Aleteia logoAleteia logoAleteia
Monday 27 May |
Saint of the Day: St. Augustine of Canterbury
Aleteia logo
separateurCreated with Sketch.

How much is too much when sharing info about your kids on social media?



Fr. Michael Rennier - published on 10/06/19

Our children's right to privacy is a real thing we parents must constantly consider when we're online.

Do you remember how, when you were a teenager, your mom would pull out old, embarrassing pictures of you and show them to your friends and they would laugh? Or how she would repeatedly tell a story about something you did or said as a child that mortified you? Maybe it was a picture of you sitting on the toilet or taking a bath. Maybe it was that phase of your life when you wore braces and had a terrible complexion. Maybe it’s the sort of information you’d prefer would remain discreetly hidden away until the end of time.

I don’t know about you, but I’m fairly discreet about the information I share about myself. I’ve already written on the dangers of oversharing because, clearly, not everyone needs or wants to know everything about my life. This especially holds true for social media where I might not even know the people reading my words. It’s funny, though, because a lot of us parents who are cautious about sharing embarrassing information about ourselves are more than happy to share information or photos that may embarrass our children. It’s like that time your mother told everyone your darkest secrets when you were a teenager. Maybe the person telling the story thought it was okay, but it really wasn’t.

Parents might unthinkingly reveal their child’s learning disability, share a photo that should be kept private, tell a story without consent, or even actively complain about their child. Maybe these stories are fine and cute and not a problem at all, or maybe they cross a line that violates our children’s right to privacy. I think about this a lot with the stories I choose to share in my articles. I’ve described, for instance, the time my son tried to transform into a horse, how my children tried to start a bonfire in our urban front yard, and I’ve shared a bunch of super intense birth stories. Who knows, maybe my children will grow up and resent me for it, but before I shared any of these stories, I did think about that possibility and decided it wasn’t likely. Those stories are amusing – and kind of odd – but in the end I shared them because they’re examples of ways in which I’m proud of my children. Each child of mine is a unique, quirky, thoughtful individual who endlessly delights me. Hopefully, that’s the way they’ll see it when they’re adults and reading through dear old dad’s essay collection.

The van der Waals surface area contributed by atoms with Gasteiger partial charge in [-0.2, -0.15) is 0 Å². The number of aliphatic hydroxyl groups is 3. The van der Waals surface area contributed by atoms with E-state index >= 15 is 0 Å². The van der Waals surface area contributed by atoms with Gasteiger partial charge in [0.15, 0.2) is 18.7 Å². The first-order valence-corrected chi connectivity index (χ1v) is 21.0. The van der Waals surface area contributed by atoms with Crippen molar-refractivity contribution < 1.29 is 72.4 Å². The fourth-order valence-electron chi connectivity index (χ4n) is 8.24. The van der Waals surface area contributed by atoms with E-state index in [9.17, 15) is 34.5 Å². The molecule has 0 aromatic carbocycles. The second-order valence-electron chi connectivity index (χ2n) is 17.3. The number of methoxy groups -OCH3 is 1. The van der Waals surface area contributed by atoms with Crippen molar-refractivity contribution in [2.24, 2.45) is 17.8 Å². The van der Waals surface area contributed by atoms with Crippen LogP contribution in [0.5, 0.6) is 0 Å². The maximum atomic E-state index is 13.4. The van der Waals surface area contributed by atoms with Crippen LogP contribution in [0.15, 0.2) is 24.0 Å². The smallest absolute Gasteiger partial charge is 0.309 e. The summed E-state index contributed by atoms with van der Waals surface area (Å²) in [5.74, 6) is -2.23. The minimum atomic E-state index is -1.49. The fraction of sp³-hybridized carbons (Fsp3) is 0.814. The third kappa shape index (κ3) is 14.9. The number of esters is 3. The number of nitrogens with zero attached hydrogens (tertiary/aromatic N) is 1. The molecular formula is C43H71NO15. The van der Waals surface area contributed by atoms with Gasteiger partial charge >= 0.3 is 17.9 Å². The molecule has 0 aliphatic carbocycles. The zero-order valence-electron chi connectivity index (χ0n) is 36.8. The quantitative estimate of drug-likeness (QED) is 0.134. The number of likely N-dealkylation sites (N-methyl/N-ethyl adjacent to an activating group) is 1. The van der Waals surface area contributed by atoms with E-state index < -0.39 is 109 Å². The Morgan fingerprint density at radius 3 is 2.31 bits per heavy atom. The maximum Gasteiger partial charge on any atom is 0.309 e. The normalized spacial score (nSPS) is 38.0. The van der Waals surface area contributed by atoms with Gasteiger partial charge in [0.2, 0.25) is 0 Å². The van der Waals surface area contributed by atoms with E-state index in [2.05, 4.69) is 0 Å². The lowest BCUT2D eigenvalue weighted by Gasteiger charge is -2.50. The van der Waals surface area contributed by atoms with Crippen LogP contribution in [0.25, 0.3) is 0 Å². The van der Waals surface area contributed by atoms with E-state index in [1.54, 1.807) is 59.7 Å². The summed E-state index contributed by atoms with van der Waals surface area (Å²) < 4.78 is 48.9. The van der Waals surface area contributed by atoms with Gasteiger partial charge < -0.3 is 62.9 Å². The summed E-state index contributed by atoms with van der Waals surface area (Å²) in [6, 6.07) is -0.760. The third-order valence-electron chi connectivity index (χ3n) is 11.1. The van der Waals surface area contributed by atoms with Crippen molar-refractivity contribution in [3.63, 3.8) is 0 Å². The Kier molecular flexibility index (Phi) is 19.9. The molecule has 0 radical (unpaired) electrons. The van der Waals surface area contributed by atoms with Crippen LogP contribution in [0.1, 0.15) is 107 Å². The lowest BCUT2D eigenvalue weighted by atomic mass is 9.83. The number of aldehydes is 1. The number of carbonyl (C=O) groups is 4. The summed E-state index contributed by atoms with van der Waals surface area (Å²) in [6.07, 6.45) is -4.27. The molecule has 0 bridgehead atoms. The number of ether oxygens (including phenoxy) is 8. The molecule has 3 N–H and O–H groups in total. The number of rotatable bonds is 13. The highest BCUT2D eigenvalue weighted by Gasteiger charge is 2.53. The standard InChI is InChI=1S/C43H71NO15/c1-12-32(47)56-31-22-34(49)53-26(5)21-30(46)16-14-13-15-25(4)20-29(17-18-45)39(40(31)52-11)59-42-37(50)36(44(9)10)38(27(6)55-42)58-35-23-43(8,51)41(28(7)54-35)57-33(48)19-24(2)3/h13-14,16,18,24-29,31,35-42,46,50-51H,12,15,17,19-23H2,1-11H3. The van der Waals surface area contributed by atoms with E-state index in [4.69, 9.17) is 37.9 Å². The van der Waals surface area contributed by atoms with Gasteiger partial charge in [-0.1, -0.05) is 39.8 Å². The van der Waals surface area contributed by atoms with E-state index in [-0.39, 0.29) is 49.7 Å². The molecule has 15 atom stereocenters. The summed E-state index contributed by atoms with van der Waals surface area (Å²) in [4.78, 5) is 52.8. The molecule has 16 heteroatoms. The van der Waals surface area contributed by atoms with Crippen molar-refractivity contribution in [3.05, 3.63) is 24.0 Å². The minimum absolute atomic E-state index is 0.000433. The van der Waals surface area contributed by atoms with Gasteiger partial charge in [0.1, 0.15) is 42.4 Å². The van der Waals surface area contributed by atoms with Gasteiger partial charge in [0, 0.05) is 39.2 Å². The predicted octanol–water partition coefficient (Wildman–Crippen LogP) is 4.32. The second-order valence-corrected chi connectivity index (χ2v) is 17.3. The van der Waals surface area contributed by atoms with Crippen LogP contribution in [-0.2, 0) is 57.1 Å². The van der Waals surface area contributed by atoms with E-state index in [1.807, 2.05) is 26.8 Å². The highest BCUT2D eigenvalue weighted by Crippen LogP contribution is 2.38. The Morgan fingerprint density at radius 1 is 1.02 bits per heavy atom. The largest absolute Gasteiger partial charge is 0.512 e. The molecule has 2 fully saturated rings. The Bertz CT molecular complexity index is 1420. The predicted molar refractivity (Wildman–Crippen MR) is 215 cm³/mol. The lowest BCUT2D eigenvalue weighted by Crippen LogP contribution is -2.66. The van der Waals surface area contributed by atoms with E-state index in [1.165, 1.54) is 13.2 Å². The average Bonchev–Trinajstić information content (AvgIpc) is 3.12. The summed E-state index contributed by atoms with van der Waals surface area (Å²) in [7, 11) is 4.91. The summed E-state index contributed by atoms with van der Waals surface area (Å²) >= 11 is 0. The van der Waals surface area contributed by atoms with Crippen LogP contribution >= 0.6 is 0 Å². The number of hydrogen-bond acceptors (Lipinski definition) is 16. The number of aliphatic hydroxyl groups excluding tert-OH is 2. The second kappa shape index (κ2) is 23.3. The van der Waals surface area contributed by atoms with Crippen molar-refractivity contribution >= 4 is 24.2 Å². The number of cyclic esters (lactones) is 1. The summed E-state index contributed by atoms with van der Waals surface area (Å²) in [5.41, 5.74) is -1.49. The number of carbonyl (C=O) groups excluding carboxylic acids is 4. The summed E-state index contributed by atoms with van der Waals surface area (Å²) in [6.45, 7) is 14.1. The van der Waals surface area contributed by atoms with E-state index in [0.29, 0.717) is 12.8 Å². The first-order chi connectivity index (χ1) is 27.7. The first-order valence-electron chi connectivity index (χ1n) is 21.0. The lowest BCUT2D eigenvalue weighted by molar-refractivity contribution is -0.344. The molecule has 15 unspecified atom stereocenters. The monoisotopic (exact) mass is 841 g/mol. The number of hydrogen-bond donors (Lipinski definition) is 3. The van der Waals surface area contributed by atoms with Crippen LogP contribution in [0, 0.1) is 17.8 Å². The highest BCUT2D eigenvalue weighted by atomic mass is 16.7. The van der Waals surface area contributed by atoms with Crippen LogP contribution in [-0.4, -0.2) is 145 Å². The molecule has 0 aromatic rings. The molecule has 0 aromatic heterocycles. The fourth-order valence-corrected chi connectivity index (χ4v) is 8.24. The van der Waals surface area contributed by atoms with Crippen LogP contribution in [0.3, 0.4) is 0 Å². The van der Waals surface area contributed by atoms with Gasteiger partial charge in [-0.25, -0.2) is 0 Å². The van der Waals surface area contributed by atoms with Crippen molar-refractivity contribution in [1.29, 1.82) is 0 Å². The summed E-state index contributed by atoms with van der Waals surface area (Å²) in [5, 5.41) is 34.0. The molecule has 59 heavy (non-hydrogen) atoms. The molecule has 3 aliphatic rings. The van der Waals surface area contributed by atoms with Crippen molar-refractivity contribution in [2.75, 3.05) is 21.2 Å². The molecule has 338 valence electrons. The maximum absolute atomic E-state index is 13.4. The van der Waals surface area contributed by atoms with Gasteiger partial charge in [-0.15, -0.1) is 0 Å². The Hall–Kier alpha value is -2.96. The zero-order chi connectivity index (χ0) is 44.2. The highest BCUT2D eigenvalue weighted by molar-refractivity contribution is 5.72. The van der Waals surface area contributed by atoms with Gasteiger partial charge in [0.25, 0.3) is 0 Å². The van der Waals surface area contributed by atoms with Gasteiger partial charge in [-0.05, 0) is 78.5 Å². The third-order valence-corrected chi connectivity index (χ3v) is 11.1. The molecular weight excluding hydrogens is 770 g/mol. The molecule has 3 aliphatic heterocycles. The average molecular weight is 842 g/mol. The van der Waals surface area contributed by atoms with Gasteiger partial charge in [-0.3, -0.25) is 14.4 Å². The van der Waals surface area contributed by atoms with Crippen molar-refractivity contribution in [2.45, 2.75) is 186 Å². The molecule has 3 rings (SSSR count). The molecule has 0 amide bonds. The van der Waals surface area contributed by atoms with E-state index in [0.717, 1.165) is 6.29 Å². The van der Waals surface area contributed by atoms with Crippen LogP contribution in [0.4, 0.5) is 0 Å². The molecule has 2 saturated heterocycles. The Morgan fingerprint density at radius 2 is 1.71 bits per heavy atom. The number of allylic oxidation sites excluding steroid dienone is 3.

Everyone has a different opinion and level of tolerance for how much information to share about their children publicly so this isn’t to pass judgment if you have a higher tolerance than mine for public storytelling. The important thing is that, as parents, we’re thinking about it and taking seriously our children’s right to privacy. Because we know everything about them and share the most intimate details of their lives, parents can be blinded to this boundary. We change their diapers, answer their awkward questions, give them baths, hold them when they cry, and support them as they struggle with the transition to adulthood. We shouldn’t take this intimacy for granted — it’s privileged and it is special.

Really, it’s an honor to be able to share these moments within a family. Protecting the trust of our loved ones, those with whom we are most vulnerable, is extremely important. A funny story or conversation may be entirely appropriate around the family dinner table but would violate all sorts of confidentiality to share with the whole wide world.

Because our children are dependent upon us, we might not recognize that these little people have autonomy. They have personalities and concerns of their own, even from a very young age. Just like any adult, they deserve to be respected as individuals and not have their secrets shared with strangers. They may not be able to express it in this way, but that’s all the more reason for us to exercise caution on their behalf.

And seriously, Mom, stop telling that embarrassing story about me.


Read more:
How to make real-life friendships with your social media friends


Read more:
3 Things to warn your kids about if they’re on social media

Enjoying your time on Aleteia?

Articles like these are sponsored free for every Catholic through the support of generous readers just like you.

Help us continue to bring the Gospel to people everywhere through uplifting Catholic news, stories, spirituality, and more.

Daily prayer
And today we celebrate...

Top 10
See More
Get Aleteia delivered to your inbox. Subscribe here.